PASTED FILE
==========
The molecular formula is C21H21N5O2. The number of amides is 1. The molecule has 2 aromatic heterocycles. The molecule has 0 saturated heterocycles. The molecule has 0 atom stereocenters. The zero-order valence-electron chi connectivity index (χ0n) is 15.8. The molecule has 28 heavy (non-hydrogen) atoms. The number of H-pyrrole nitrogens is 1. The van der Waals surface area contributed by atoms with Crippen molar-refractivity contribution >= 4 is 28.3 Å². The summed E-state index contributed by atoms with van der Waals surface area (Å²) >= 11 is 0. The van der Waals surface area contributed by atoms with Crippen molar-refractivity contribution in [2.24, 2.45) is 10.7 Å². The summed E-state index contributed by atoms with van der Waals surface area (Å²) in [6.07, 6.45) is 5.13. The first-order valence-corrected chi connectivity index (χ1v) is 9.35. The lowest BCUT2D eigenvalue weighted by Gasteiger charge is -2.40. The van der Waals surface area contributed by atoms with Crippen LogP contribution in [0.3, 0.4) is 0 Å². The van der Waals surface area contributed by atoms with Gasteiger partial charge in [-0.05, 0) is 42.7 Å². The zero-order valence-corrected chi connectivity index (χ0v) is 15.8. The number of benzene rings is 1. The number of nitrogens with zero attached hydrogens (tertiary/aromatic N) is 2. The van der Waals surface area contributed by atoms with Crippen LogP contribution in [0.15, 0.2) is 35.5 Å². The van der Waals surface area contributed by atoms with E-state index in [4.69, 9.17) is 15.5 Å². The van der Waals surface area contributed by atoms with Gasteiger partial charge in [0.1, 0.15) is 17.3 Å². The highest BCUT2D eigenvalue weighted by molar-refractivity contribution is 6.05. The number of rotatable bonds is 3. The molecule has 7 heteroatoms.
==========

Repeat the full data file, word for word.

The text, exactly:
The molecular formula is C21H21N5O2. The number of amides is 1. The molecule has 2 aromatic heterocycles. The molecule has 0 saturated heterocycles. The molecule has 0 atom stereocenters. The zero-order valence-electron chi connectivity index (χ0n) is 15.8. The molecule has 28 heavy (non-hydrogen) atoms. The number of H-pyrrole nitrogens is 1. The van der Waals surface area contributed by atoms with Crippen molar-refractivity contribution >= 4 is 28.3 Å². The summed E-state index contributed by atoms with van der Waals surface area (Å²) >= 11 is 0. The van der Waals surface area contributed by atoms with Crippen molar-refractivity contribution in [2.24, 2.45) is 10.7 Å². The summed E-state index contributed by atoms with van der Waals surface area (Å²) in [6.07, 6.45) is 5.13. The first-order valence-corrected chi connectivity index (χ1v) is 9.35. The lowest BCUT2D eigenvalue weighted by Gasteiger charge is -2.40. The van der Waals surface area contributed by atoms with Crippen LogP contribution in [0.3, 0.4) is 0 Å². The van der Waals surface area contributed by atoms with Gasteiger partial charge in [-0.05, 0) is 42.7 Å². The zero-order valence-corrected chi connectivity index (χ0v) is 15.8. The number of benzene rings is 1. The number of nitrogens with zero attached hydrogens (tertiary/aromatic N) is 2. The van der Waals surface area contributed by atoms with Crippen LogP contribution in [0.15, 0.2) is 35.5 Å². The van der Waals surface area contributed by atoms with E-state index in [4.69, 9.17) is 15.5 Å². The van der Waals surface area contributed by atoms with Gasteiger partial charge in [0.1, 0.15) is 17.3 Å². The highest BCUT2D eigenvalue weighted by molar-refractivity contribution is 6.05. The number of rotatable bonds is 3. The molecule has 7 heteroatoms.